Why look, it's that acrobatic, red-suited superhero with a secret disability! No, the other one. You know, Daredevil. No, the other one.
Wielding two powerful boomerangs thrown with expert skill, the duo-toned Daredevil was created by Jack Binder as a yellow and blue
mute superhero in 1940's Silver Streak #6. Promptly retooled by future Plastic Man creator Jack Cole into the red and blue dynamo with the spiked belt, he fought both Hitler and the monstrous Claw. Daredevil took on a kid gang of his own, and became one of the greatest successes of the Golden Age.
Yeah he was! He's also one of the more successful characters out of the Golden Age, too. Maybe it's because of his crazy costume, but public-domain Daredevil has been used by a lot of companies under a lot of names (for obvious reasons): Roy Thomas called him "Doubledare" when he showed up in Alter Ego in 1986; in the '90s, he was "Reddevil" at AC Comics; Erik Larsen let him keep his old name when he joined the cast of Savage Dragon in 2008; but that same year, he was known as "the Death-Defying 'Devil" in Project Superpowers. The dude gets around!
Originally Daredevil was Bart Hill, a boy rendered mute by the shock of seeing his parents murdered (sometimes it was a constant condition, sometimes he could talk when he was in costume). Three years later, his origin was revised, and he was now - sigh - raised by Aborigines. Eventually Bart Hill became Bill Hart, and the whole "mute" thing was dropped, too.
Even his costume changed. It had the same basic bifurcated pattern, but in his first appearance, the costume was yellow and blue;
he was revamped for his second appearance, and became the arch-enemy of The Claw, a gigantic yellow peril monster who'd been in Silver Streak Comics since issue #1, making Daredevil an incredibly rare example of a hero who was introduced after his main villain. The Amazing Heroes figures are designed to look like Mattel's 1980s Secret Wars line, so Daredevil is muscular, but posed with a slight squat. All his costume details are simply painted, rather than being molded into the figure, but that big spiked dog collar of a belt he wears is a separate piece tucked around the waist.
Daredevil moves at the big five - swivel joints for the neck,
shoulders and hips. It's not much for a character known for his gymnastic skill, but it's where this line is at. He does include an accessory, though, and it's a perfect one: his boomerang. Prior to his Australian origin, the excuse for his boomerang-ery was a scar/brand on his chest given to him by the goons who killed his parents. At that point, wouldn't it make more sense for him to use a branding iron? Also, what were the villains possibly hoping to gain by branding a child?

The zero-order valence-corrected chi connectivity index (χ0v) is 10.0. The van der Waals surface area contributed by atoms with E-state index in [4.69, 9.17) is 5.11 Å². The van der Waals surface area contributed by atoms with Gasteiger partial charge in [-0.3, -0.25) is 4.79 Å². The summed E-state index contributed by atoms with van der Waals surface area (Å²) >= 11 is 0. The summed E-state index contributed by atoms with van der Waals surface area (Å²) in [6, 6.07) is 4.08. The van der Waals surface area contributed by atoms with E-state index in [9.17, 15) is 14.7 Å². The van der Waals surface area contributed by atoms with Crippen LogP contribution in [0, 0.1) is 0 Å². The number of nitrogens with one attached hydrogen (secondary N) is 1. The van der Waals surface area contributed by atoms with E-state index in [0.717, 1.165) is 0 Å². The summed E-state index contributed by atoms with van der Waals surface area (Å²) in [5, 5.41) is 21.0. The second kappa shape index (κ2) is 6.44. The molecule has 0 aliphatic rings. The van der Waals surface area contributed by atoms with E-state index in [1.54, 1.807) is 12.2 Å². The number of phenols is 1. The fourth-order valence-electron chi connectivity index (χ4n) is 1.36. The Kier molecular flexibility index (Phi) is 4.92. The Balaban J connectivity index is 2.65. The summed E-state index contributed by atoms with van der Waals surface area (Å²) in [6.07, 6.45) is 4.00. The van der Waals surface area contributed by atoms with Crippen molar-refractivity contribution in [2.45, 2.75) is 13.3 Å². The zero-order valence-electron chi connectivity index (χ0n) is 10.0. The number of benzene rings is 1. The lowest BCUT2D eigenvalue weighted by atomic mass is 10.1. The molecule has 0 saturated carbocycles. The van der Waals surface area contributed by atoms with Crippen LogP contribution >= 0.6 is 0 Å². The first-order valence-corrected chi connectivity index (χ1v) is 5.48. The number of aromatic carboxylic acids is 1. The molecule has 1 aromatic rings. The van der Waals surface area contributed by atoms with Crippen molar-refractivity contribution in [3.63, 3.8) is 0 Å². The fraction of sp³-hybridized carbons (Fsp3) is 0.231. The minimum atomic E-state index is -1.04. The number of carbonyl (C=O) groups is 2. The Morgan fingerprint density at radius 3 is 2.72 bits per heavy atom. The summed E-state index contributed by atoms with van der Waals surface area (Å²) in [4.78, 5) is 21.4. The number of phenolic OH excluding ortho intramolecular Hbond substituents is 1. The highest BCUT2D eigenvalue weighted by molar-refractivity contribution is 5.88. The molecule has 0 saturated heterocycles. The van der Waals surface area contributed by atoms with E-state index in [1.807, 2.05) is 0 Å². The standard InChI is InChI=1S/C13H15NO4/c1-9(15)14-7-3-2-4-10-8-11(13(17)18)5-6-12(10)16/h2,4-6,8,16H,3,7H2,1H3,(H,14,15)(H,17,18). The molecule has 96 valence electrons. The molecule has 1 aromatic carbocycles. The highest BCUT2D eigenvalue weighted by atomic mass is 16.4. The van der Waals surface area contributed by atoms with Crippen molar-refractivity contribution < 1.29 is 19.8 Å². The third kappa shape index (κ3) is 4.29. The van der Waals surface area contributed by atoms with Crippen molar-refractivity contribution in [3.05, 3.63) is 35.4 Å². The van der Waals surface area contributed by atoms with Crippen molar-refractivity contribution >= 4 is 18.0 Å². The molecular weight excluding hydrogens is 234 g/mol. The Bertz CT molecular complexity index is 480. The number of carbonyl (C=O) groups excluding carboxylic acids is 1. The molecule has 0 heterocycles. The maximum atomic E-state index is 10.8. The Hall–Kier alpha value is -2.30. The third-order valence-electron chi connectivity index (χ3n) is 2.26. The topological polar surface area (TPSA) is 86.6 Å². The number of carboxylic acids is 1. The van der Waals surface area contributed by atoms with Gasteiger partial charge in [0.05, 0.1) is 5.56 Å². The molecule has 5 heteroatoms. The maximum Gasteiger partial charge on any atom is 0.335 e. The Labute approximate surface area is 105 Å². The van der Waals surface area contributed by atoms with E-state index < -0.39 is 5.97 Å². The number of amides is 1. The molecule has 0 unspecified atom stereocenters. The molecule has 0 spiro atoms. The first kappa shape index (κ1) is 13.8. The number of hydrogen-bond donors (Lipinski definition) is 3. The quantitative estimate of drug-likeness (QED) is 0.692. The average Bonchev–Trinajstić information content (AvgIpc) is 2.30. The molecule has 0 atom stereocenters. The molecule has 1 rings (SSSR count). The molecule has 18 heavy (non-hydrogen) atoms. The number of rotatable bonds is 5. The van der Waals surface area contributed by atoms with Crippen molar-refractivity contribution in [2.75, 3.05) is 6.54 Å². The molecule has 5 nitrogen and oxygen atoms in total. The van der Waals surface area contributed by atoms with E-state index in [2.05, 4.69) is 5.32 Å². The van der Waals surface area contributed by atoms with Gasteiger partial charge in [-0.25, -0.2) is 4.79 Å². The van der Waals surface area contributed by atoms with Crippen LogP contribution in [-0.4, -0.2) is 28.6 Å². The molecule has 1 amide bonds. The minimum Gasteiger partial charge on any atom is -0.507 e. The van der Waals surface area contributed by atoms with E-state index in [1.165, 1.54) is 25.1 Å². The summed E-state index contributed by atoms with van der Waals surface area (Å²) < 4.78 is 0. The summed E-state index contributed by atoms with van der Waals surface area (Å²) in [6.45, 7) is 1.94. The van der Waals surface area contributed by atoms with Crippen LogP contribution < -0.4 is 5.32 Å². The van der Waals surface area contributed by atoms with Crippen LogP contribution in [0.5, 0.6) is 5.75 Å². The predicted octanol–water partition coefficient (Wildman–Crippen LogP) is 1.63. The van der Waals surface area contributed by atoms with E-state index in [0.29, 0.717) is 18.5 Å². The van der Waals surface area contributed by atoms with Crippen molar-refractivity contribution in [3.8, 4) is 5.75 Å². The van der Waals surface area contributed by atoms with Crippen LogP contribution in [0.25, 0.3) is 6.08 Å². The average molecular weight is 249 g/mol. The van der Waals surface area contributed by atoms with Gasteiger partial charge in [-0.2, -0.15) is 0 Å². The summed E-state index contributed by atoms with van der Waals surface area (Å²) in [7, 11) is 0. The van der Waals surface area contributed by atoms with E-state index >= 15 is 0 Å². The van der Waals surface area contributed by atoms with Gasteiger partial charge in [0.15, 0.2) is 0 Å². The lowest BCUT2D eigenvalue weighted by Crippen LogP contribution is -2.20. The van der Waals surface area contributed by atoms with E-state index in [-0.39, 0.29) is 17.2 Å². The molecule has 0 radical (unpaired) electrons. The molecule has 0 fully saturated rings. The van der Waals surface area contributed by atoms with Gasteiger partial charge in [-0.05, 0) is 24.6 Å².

The Amazing Heroes figures come in really nice packaging.
The Kickstarter said they'd be in window boxes, but the final product is in collector-friendly clamshells - you know, the kind like the Four Horsemen use, where a plastic blister wraps all the way around the backer card, so you can slide it out of the way to get at the figure within. The graphic design is a mix of Mattel's Secret Wars (the general style of the logo) and Kenner's Super Powers Collection (the angled star banner behind the figure) with pictures of all the Series 1 figures across the top and down the side. The whole thing is then given a distressed look, so it feels like these toys have really been hanging, forgotten, on some peg in a dusty toy aisle since the '80s.
Daredevil was so popular that less than a year after his first appearance, he got his own comic - Daredevil Battles Hitler. There were no immediate plans for a second issue, but publisher Lev Gleason was offered a great deal
on some paper; he had to accept it immediately, or the low price would be offered to someone else; and in order to get money to pay for the paper, he had to promise his distributor that he'd have the comic ready to print by Monday. Problem was, this was happening on Friday, and there was no comic to print. Gleason turned to Daredevil's creator, Charlie Biro, to create the book.
Biro enlisted the guys he shared an art studio with, Bob Wood and Jerry Robinson (of Batman fame), to help out. Wood got his brothers in on the action, while Robinson brought his two roommates and one of Bob Kane's ghost artists. A blizzard hit New York that night (March 7/8, 1941), so the eight artists just stayed in and created an entire 64-page comic on time for the presses to roll Monday morning.
And then in issue #70 the character was dropped entirely, and the book was taken over by his kid sidekicks, the Little Wise Guys.
Daredevil Comics shipped its final issue in September 1956, which means it was probably still on racks when Showcase #4
hit - you know, the DC comic that introduced Barry Allen and started the Silver Age, reigniting the public's fascination with superheroes. Lev Gleason Publications' last book ever came out just a month later. But Daredevil lives on, not just in his name or his various reimaginings: at least one alternate-reality version of Matt Murdock wears a red and blue costume in honor of his progenitor, and a failed attempt to reintroduce the original character at Charlton Comics instead led to the creation of Peter Cannon...Thunderbolt (who is more famous for inspiring Watchmen's Ozymandias, but who wore DD's costume in Kingdom Come). Daredevil is one of the most visually distinct superheroes ever, and at last he's become a toy.